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SA farmworkers force govt's hand on wages

15 November 2012, 12:04

Cape Town - South African farmworkers have forced the government's hand by agreeing to suspend their protests on the condition that their minimum wage be renegotiated.

Acting Labour Minister Angie Motshekga said the Congress of SA Trade Unions (Cosatu) had consulted workers and it was agreed they would return to work on Thursday and desist from violence and vandalism.

The suspension was on condition that the sectoral determination for agriculture be looked at by the Employment Condition Commission next Wednesday.

This meant the R70 a day minimum wage for farmworkers would be cancelled and renegotiated.

Motshekga was addressing reporters in Cape Town, on behalf of Labour Minister Mildred Oliphant, who was out of the country.

Grape harvesters in the Hex River Valley have been protesting for more than a week about their wages, demanding R150 a day.
Most earn between R69 and R75 a day, with R80 being the highest and only offer from farmers so far.

Sixteen towns in the province have been affected by the protest action, including blocked roads and burning tyres.

Agriculture Minister Tina Joemat-Pettersson described the labour action as a service delivery strike, and said workers in De Doorns, for instance, wanted housing and basic services.

She condemned those who said the matter was purely political.

"This is not a political matter. This an initiative of workers themselves. This is indeed a service delivery strike."


Agri SA said on Wednesday said it was definitely a political matter.

"This is the worst violence that we have ever experienced... For sure it is forces from the outside. It is political," Agri SA Western Cape president Cornie Swart said.

"People are being driven in by buses and taxis. It's not a strike. It's a total, political, blown-up thing."

The labour department expressed condolences to the family of a farmworker killed in Wolseley on Wednesday morning and called for an end to violence by workers and victimisation by farmers.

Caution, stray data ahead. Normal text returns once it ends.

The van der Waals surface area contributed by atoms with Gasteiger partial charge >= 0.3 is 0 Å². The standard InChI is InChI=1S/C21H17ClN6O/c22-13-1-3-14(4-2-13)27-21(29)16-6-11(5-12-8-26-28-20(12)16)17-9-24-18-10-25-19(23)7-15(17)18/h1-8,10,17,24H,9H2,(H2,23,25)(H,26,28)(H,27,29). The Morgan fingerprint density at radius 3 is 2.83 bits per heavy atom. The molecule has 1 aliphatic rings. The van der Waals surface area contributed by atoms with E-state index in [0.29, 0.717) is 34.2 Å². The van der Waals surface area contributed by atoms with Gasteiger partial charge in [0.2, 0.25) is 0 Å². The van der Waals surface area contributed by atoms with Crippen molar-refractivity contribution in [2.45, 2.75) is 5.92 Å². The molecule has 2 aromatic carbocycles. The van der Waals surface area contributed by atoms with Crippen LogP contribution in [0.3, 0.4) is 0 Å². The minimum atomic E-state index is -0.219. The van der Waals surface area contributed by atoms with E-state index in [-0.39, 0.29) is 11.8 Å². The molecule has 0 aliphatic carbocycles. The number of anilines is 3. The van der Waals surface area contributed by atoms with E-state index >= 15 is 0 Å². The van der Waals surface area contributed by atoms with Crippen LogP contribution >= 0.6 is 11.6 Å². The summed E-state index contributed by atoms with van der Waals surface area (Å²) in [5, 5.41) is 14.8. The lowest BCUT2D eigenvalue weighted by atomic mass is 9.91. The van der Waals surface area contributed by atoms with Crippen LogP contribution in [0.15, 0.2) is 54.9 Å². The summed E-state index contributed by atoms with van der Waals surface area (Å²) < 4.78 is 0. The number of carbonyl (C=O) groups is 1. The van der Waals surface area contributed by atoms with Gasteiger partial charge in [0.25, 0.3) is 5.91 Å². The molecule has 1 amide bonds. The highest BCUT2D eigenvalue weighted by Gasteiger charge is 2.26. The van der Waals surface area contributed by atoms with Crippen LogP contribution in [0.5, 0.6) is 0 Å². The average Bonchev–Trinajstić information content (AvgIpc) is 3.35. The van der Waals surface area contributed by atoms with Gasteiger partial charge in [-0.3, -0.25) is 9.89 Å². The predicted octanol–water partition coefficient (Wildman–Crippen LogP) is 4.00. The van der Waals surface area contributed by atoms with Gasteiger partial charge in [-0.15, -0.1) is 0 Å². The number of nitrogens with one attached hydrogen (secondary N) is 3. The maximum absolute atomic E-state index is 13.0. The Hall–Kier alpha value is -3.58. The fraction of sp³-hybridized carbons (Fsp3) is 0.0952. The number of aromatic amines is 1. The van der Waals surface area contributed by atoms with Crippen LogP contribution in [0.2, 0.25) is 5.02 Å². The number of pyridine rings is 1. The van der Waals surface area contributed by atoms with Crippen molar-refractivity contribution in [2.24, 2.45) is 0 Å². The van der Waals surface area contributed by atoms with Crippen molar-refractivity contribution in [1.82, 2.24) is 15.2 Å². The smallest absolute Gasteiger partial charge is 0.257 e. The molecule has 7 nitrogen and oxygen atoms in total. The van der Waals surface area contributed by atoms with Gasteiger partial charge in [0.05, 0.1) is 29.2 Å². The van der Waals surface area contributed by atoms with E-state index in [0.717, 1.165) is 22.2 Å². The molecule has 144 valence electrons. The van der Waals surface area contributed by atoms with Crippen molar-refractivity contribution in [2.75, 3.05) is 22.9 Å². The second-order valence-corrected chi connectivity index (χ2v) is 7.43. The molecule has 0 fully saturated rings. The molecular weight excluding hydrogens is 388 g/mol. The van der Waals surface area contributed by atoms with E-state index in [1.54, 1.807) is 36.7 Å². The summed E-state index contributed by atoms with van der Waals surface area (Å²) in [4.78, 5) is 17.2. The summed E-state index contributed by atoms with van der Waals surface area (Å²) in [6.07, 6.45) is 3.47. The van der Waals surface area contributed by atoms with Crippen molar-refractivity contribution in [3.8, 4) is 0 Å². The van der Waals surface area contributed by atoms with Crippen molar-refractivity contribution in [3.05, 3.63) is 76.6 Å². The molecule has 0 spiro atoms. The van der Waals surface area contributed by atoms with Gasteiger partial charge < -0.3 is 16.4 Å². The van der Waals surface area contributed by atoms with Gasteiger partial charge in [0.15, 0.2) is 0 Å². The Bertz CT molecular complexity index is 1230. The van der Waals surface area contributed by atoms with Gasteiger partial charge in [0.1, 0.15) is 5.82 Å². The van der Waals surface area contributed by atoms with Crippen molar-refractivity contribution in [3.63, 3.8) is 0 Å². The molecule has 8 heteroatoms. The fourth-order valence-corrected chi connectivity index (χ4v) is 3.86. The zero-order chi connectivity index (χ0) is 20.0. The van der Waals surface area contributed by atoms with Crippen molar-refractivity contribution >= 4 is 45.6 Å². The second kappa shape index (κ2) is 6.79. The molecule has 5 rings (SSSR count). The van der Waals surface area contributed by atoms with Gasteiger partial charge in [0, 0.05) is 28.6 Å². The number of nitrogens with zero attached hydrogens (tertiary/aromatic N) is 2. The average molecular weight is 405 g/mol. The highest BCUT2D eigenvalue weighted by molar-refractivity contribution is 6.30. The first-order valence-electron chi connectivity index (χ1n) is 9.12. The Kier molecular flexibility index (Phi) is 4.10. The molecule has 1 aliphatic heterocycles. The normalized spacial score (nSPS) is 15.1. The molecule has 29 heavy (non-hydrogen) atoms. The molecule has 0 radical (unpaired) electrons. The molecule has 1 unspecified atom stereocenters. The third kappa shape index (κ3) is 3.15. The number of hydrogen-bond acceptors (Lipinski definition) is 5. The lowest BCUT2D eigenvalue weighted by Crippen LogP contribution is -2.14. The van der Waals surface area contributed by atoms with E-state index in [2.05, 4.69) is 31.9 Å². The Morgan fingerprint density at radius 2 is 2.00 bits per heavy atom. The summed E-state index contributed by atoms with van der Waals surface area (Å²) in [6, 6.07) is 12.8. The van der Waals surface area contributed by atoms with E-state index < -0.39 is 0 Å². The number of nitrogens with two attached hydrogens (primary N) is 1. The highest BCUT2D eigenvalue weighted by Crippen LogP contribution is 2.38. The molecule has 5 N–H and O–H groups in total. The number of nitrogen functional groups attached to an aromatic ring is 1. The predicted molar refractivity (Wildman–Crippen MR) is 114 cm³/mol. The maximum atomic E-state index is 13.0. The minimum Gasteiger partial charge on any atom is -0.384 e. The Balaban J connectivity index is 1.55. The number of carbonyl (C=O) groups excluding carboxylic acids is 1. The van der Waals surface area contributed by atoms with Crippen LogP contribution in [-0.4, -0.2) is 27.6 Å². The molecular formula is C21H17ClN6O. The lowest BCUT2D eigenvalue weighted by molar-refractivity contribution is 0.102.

Western Cape police confirmed that a man had been killed as a result of police action and five other people injured during protests in Wolseley.

Lieutenant Colonel André Traut said the Independent Police Investigative Directorate (IPID) would investigate.

IPID spokesperson Moses Dlamini said an investigator was on his way to the scene where the protester was shot to get more details.

"I can confirm that one person was killed. However, we only have a report that three were injured. An investigator is on his way to gather more details."

Joemat-Pettersson said her state security and police counterparts, Siyabonga Cwele and Nathi Mthethwa, would "engage further in the matter".

"To give information now [on the death] would be very clumsy and irresponsible," she said.

Ethical trading

The SA National Editors' Forum (Sanef) said two photographers were injured while covering protests during the day.

"This morning [Wednesday] Mandla Mnyakama, a photographer from the Daily Sun, was allegedly shot in the back with a rubber bullet by police whilst covering unrest near Robertson in the Western Cape," Sanef chairperson Mondli Makhanya said.

He said Mnyakama was hurt, but that his primary concern was the "treatment" he received from the police.

Die Burger photographer Lulama Zenzile was hurt in the same protest, while standing about 18m from the police.

"He was taken to a clinic, and after X-rays confirmed his nose was not broken, he was discharged," Makhanya said.

Sanef was still waiting for a response from the police.

A notice indicating the intent to call all interested parties to comment on the sectoral determination will be published by next Friday.

Joemat-Pettersson said the sectoral determination could only be revised once a year.

A revision would affect all farmworkers across the country, regardless of produce.

Trade and industry minister Rob Davies, fresh from a visit to Brazil on wine-related matters, said the government needed to look into the ethical trading of wine.

"I'm not surprised there's been an explosion of this sort," he said.

"I think there's a link between the conditions of farmworkers, the degree to which they are seen to benefit from the fruits of the industry and the ability to market this product internationally."

He would re-visit proposals to carry "ethical trading" stickers on wine bottles from farms with fair labour practices.



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